Friday, May 13, 2016

Student's Complaint Over Expulsion From Catholic High School Dismissed Under Ecclesiastical Abstention Doctrine

In In re St. Thomas High School, (TX App., May 1, 2016), a Texas state appellate court held that the ecclesiastical abstention doctrine requires dismissal of a breach of contract lawsuit against a Catholic high school brought by a 16-year old student who was expelled and by his parents. The expulsion came after the parents sent the school a letter about the handling of a grade dispute.  The letter complained that the teacher involved had not called the parents as they had requested.  It alleged that when the teacher told the student the reason for failing to call-- he was too busy preparing for a romantic night with his wife to celebrate their wedding anniversary-- that this amounted to engaging in a discussion with the student "in a sexually harassing fashion."

The school concluded that the false accusations of sexual harassment against the teacher, made it impossible for other teachers to teach the student without fear of similar charges. The court said in part:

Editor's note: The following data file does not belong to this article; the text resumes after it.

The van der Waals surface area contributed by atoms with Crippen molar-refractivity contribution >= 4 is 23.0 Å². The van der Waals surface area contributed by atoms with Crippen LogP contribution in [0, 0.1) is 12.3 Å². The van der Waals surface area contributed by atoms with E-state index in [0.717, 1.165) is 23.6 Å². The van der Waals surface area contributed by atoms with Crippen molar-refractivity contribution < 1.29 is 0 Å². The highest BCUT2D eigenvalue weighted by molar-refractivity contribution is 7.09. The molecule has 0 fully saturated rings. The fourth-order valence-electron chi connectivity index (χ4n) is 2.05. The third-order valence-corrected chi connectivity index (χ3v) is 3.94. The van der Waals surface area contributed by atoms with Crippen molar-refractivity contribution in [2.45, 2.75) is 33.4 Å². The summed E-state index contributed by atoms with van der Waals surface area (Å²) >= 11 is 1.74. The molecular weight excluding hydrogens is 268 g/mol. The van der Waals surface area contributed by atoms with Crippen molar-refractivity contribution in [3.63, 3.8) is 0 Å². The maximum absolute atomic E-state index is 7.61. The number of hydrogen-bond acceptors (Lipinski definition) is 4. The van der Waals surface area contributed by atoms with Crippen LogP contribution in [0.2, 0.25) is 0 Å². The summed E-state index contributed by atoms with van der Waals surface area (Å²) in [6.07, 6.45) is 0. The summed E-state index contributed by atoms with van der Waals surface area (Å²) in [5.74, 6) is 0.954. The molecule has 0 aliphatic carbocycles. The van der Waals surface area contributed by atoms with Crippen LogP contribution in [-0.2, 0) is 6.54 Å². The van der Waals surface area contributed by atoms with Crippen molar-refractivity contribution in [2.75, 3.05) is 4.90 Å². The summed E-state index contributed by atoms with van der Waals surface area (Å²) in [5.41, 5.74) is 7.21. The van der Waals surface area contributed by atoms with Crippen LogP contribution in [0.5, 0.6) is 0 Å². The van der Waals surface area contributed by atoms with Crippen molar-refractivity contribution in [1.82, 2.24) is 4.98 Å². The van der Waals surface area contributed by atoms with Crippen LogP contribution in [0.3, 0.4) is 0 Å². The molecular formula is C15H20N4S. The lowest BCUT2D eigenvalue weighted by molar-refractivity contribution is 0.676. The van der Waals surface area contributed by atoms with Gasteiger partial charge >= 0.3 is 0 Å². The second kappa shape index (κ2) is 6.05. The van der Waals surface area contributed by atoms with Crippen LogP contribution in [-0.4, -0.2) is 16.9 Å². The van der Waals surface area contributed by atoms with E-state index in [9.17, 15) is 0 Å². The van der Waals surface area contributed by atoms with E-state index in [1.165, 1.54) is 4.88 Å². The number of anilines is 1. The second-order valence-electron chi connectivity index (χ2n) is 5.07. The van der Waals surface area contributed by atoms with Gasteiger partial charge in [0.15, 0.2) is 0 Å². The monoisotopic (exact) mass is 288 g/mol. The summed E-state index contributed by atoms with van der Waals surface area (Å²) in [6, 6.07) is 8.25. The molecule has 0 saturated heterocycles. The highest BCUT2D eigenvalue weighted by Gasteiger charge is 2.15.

we conclude that St. Thomas’s status as a Catholic high school does not place it outside the ecclesiastical abstention doctrine’s reach. No less than a Catholic church, St. Thomas is a religious institution enjoying First Amendment protection for the free exercise of religion....
This record belies any contention that spiritual standards and religious doctrine play no role in the parties’ dispute. Plaintiffs expressly relied on the Catholic nature of a St. Thomas education to justify their demands....  In addition ... this record also demonstrates impermissible interference with St. Thomas’s management of its internal affairs and encroachment upon its internal governance.